Removing the Lower Unit
Dropping the lower unit was fairly simple. There are four bolts holding it in place. There is also a shift rod connector that you have to take into account to completely release the lower unit. If you look at the pictures below you can see the Brass connector on the far left, the middle picture shows you a general location.
The picture at the far right is the top of the shift rod that is inserted into the connector. This is held together by tightening the bottom screw on the connector. Ordinarily, you would put the unit in forward gear to lower the shift rod as much as possible. This will usually give you reasonable access to the screw to disconnect the lower shift rod. However, in our case, the shifter was stuck in neutral. As a result, we had to had to work in a more confined area to disconnect it. Luckily, we finally got it off.
Disassembling the Lower Unit
To dissemble the unit I placed it upside down in an old Craftsman clamping workbench. If you work on your own lower units, these benches are indispensable! You’ll have to take the prop off first. Remove the cotter pin from the prop nut, spin off the prop nut and remove the drive pin. The prop will slide right off.
Once those are off you will have to remove the six screws holding the skeg on to the housing. I was relatively lucky, these screws came out easily. It is quite common to have to use an impact tool to remove these screws. Once these are off you’ll have to remove one more screw to get the skeg off.
On the side of the skeg, there is a pivot pin. See middle picture below. The pivot pin provides a pivot point for the shifter lever. In turn this moves the shifter cradle which slides the clutch dog to revers, neutral or forward. Here is a link to a diagram of these components. In any event, be extremely careful to not lose or break any of these. Some of the replacement parts are ridiculously expensive, if you can even find them!
Stuck Shift Rod
When examining the lower unit, I discovered that the shift rod was stuck. To clarify, the shift rod was completely frozen. I removed the gear assembly from the housing and went after the shift rod. There was no amount of pushing, twisting or pulling that would get the shift rod to move. I resorted to using a hammer and a block of wood. Applying “Free All” penetrating oil to both sides of the shift rod helped in loosening the rod. I used a block of wood to prevent damage to the shift rod. Using a hammer, I slowly beat the rod out.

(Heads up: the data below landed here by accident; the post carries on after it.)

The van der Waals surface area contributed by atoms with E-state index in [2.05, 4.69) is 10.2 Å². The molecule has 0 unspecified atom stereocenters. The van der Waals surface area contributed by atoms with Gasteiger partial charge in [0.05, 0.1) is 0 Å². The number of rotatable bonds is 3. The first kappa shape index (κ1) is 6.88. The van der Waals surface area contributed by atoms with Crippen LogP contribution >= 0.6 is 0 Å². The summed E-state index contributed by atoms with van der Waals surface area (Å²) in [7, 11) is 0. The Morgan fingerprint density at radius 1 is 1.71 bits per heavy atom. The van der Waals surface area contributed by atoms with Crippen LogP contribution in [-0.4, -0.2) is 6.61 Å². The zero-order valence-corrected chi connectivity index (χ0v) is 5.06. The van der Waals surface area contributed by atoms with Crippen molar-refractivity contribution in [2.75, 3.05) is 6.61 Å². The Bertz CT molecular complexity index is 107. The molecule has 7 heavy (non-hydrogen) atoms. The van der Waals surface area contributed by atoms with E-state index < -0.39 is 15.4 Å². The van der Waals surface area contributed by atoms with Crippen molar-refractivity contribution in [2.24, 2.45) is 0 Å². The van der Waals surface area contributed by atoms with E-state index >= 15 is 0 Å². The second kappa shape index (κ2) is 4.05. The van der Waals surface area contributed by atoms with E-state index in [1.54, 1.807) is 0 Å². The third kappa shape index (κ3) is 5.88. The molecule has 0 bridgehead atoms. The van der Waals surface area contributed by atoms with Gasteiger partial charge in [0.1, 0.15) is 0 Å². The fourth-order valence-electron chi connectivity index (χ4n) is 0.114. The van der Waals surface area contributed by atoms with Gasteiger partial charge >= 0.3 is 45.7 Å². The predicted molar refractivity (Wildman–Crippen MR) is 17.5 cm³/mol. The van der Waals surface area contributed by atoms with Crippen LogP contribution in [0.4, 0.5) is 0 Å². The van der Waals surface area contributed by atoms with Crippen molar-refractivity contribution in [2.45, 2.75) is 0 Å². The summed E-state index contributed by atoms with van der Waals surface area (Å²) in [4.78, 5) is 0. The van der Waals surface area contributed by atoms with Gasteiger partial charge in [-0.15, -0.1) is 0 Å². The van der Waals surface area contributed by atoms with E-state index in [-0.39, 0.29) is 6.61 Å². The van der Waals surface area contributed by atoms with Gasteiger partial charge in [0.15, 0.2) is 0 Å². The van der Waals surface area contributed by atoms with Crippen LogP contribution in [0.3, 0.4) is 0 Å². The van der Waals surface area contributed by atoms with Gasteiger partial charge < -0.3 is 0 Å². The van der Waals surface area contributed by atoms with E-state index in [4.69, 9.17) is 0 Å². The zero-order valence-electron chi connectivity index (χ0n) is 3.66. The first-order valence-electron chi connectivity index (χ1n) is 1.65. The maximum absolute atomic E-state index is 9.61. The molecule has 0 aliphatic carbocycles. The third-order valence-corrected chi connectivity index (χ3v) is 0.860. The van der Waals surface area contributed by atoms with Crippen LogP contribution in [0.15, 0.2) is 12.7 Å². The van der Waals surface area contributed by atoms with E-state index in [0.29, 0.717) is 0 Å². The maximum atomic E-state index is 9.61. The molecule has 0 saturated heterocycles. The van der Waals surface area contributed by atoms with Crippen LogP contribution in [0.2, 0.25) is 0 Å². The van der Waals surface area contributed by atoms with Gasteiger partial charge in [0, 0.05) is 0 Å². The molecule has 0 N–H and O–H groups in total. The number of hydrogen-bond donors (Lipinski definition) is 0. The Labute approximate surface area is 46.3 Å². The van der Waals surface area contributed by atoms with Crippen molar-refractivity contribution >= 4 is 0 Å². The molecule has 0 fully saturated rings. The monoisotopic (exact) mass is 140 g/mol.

The rod itself looked to be in good overall condition. But i did find that there was a slight bend in the rod. The shift rod should be straight. Fortunately, I was able to straighten the rod out using a bench vise and gently pulling on the rod to straighten the rod out. If you have a flat surface, you can roll the rod and see where the rod needs straightening. In this case, I marked the rod at the center of the bend with a sharpie to guide me in the straightening process.
The shift rod bushing seemed in good shape. However, the o-ring was pretty chewed up. The bushing seemed to be in decent shape but to be sure, would probably get a bit beat up when removing it. I went ahead and ordered replacement bushing and O-ring. See the pictures below for how they looked. I’ll describe the removal process I used in part 2.
Water pump and Gear Assembly
The gear assembly came out easily. It was simply a matter of lifting it out. I also removed the pinion gear and set it aside. At this point I turned the unit right side up and removed the four screws holding the impeller housing in place. I removed the housing, impeller, impeller plate and the bearing housing.
The bearing housing was a bit difficult to remove. When installed, there is a gasket between it and the lower part of the gear housing. With this in mind, I used a screwdriver to carefully work my way around it. Gently prying just a fraction of an inch at a time.
Eventually it gave, so I continued prying moving in a clockwise fashion around the housing until it finally lifted free. I was sweating bullets on this one, you could see the lower unit housing flexing just a little bit when prying on the bearing housing. Being cautious with this part of the disassembly is an understatement.
Now that the lower unit is completely disassembled I can complete the lower unit rebuild. I’ll be changing all the seals. Additionally, the water pump/impeller and gaskets will be replaced. In any event, read about this in Part 2.
I have to give a ton of credit to “Rocket City Motors” on Youtube. In the meantime, If you prefer a video tutorial on how to do a lower unit rebuild I would highly recommend these videos. I used many of his techniques to complete my lower unit rebuild.
Watch the Entire Rebuild on YouTube below